In the News

  1. February 21, 2024
    • Joshua Newell

    “Over half of the tweets we looked at simply denied that climate change was real, that it was a hoax. It wasn’t surprising but it was disappointing. I would hope that more and more Americans would believe in climate change and the importance of addressing it,” said Joshua Newell, professor of environment and sustainability, who found that nearly 15% of Americans don’t believe climate change is real.

    The Guardian (U.K.)
  2. February 21, 2024
    • Nadine Hubbs

    “The former president who dodged the draft, who has mocked Gold Star families, who just recently mocked Nikki Haley, asking where Major Michael Haley, her husband, was. The level of disconnect is staggering,” said Nadine Hubbs, professor of music and of women’s and gender studies, on the irony of Donald Trump’s use of late country singer Toby Keith’s pro-military tune “Courtesy of the Red, White and Blue.”

    National Public Radio
  3. February 20, 2024

    “Having metal detectors at every access point to a building, having cameras throughout campus might reduce the amount of response time … but a lot of the work we’re trying to do talks about prevention strategies or other surveillance strategies that will identify someone before they make the decision to bring a weapon to campus,” said Justin Heinze, associate professor of health behavior and health education. 

    The Detroit News
  4. February 20, 2024
    • Barbara McQuade

    “When politicians have no commitment to truth, over time, voters become angry, then cynical and finally numb, to the point where they disengage from politics — just where the authoritarian wants them,” wrote Barbara McQuade, professor from practice of law.

    Detroit Free Press
  5. February 20, 2024
    • Photo of Jeremy Kress

    Jeremy Kress, assistant professor of business law, believes dual directorships create a conflict of interest: “When a bank’s directors also sit on the board of the bank’s holding company, the directors have an incentive to allow the holding company … to take advantage of the bank and thereby benefit from federal safety net subsidies.”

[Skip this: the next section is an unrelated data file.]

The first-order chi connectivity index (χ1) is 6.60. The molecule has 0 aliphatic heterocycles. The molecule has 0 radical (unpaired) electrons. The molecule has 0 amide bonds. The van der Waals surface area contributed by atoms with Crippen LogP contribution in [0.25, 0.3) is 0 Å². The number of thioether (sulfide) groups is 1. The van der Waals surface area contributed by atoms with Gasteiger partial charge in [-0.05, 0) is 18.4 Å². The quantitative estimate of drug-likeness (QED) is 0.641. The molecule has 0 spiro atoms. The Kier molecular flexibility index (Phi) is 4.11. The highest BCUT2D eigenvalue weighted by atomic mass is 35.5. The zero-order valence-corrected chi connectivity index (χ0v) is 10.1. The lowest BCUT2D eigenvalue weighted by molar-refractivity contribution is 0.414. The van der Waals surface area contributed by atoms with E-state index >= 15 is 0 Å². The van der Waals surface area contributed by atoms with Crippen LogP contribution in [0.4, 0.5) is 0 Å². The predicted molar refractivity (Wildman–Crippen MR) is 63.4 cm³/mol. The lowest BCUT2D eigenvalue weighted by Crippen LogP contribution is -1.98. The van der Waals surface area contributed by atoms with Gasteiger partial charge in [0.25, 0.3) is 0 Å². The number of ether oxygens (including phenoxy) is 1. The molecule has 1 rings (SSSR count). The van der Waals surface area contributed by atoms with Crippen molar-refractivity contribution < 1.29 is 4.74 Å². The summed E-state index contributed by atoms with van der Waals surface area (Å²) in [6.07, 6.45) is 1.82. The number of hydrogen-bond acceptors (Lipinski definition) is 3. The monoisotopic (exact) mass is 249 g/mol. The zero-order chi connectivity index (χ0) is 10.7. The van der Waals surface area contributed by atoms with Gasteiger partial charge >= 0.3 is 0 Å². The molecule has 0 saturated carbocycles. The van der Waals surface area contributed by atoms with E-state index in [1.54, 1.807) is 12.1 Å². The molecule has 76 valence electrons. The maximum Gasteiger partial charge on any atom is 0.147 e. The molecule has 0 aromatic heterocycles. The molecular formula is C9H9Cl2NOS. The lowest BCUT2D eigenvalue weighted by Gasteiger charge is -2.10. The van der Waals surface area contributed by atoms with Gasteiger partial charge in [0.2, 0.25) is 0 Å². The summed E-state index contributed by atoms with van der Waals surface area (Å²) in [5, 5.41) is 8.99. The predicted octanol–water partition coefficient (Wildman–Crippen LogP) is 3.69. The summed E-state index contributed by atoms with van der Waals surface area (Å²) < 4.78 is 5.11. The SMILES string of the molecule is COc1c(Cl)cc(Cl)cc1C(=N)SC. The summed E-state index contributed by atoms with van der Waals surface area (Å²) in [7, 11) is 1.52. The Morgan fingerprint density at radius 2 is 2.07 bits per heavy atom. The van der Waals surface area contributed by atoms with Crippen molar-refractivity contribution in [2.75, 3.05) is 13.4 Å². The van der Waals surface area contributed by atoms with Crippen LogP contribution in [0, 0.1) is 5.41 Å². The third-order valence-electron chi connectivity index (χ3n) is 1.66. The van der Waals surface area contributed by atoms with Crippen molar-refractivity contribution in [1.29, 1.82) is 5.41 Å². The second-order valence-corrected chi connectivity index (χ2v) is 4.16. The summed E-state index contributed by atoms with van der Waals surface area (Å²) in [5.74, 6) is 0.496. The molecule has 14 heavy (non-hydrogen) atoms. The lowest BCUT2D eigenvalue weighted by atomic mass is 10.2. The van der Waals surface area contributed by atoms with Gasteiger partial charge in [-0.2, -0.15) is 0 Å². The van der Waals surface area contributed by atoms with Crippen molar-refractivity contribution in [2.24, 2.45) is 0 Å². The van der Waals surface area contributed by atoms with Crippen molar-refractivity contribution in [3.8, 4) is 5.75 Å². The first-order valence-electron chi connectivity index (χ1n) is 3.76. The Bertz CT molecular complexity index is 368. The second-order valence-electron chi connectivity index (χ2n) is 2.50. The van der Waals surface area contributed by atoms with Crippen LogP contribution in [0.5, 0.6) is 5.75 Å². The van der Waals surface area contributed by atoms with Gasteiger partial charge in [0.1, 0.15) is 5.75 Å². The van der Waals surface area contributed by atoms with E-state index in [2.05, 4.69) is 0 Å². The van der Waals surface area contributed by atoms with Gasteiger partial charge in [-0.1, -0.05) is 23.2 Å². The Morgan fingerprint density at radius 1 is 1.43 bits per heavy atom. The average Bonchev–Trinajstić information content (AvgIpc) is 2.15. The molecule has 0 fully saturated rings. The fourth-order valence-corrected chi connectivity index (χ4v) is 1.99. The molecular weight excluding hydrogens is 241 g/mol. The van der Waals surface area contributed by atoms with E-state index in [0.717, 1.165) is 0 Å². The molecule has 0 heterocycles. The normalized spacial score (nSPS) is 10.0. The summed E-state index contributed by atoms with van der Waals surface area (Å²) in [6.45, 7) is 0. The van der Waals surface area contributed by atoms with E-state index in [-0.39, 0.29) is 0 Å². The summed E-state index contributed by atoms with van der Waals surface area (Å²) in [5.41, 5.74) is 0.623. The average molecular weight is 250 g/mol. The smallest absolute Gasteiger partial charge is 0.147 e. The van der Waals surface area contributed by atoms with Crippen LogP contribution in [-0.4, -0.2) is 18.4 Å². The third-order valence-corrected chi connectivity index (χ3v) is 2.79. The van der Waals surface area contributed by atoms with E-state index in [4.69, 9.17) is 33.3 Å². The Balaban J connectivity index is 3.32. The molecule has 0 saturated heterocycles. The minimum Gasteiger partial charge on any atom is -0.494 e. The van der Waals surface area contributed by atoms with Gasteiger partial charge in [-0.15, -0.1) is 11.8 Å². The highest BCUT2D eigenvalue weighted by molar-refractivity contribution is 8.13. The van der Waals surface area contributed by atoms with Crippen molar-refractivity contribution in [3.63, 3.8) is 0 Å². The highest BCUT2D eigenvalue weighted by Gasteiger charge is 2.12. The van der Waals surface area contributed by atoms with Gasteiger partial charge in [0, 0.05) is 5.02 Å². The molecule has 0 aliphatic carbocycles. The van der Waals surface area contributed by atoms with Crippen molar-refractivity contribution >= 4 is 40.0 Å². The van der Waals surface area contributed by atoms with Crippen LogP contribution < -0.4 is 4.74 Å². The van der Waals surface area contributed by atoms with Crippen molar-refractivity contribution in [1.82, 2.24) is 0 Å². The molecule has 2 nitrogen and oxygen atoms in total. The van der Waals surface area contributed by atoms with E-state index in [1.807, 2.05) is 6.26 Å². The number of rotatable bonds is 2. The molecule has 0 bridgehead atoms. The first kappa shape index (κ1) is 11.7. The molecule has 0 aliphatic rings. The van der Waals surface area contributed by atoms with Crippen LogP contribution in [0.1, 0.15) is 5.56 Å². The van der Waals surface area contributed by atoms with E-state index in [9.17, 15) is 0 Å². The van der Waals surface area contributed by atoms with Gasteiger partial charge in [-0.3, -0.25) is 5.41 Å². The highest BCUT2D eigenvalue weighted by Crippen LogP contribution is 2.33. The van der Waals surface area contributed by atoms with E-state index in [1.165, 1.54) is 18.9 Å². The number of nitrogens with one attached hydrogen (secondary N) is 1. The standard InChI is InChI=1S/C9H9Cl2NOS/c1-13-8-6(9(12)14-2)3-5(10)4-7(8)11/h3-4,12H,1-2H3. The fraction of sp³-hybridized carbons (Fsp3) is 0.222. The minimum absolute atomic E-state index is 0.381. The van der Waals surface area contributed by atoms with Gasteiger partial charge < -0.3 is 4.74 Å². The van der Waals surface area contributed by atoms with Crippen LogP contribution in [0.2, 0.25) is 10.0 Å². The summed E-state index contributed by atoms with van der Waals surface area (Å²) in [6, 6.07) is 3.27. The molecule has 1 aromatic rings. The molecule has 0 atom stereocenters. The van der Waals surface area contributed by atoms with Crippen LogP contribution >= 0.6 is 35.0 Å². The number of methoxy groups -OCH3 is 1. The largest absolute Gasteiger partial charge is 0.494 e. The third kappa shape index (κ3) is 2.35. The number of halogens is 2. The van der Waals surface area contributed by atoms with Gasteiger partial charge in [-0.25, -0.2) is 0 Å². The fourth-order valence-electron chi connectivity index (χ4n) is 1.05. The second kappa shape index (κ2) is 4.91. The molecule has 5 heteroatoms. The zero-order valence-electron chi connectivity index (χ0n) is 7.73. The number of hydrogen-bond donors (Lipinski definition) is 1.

Bloomberg Law
  6. February 19, 2024
    • Headshot of Erik Gordon

    “Biden’s messaging that the economy is doing well under him hasn’t convinced many people. Despite his repeated statements and despite government numbers that support him, he hasn’t moved the disapproval needle,” said Erik Gordon, clinical assistant professor of business.

    Financial Times
  7. February 19, 2024
    • Kenneth Langa

    Despite the release of two new Alzheimer’s drugs since 2021, “dementia is going to be with us for the foreseeable future, even with these potential breakthroughs,” said Kenneth Langa, professor of internal medicine, and health management and policy. “It’s going to get harder and harder as the numbers go up. We need to figure this out.”

    National Geographic
  8. February 19, 2024
    • April Zeoli

    “They are to be used in times of crisis when someone is suicidal or when someone is actively at risk of harming someone else. They are not going to affect law-abiding firearm owners who are not in danger of harming themselves or others,” said April Zeoli, associate professor of public health and policy core director at the Institute for Firearm Injury Prevention, about Michigan’s new red flag law that allows judges to remove guns from someone believed to be dangerous.

    WWJ Radio
  9. February 16, 2024
    • Margherita Fontana

    “Existing data on communities that have stopped (water) fluoridation show an (increase in dental decay). When weighing benefits and risks, every health organization clearly supports this important public health method,” said Margherita Fontana, professor of dentistry.

    Great Lakes Echo
  10. February 16, 2024
    • Mihir Mehta

    “The punchline is that many auditors don’t lose their jobs, and the ones that do, get other jobs quite easily,” said Mihir Mehta, assistant professor of accounting, who found that public company external auditors involved in professional misconduct do not appear to suffer greatly professionally or financially.

    Reuters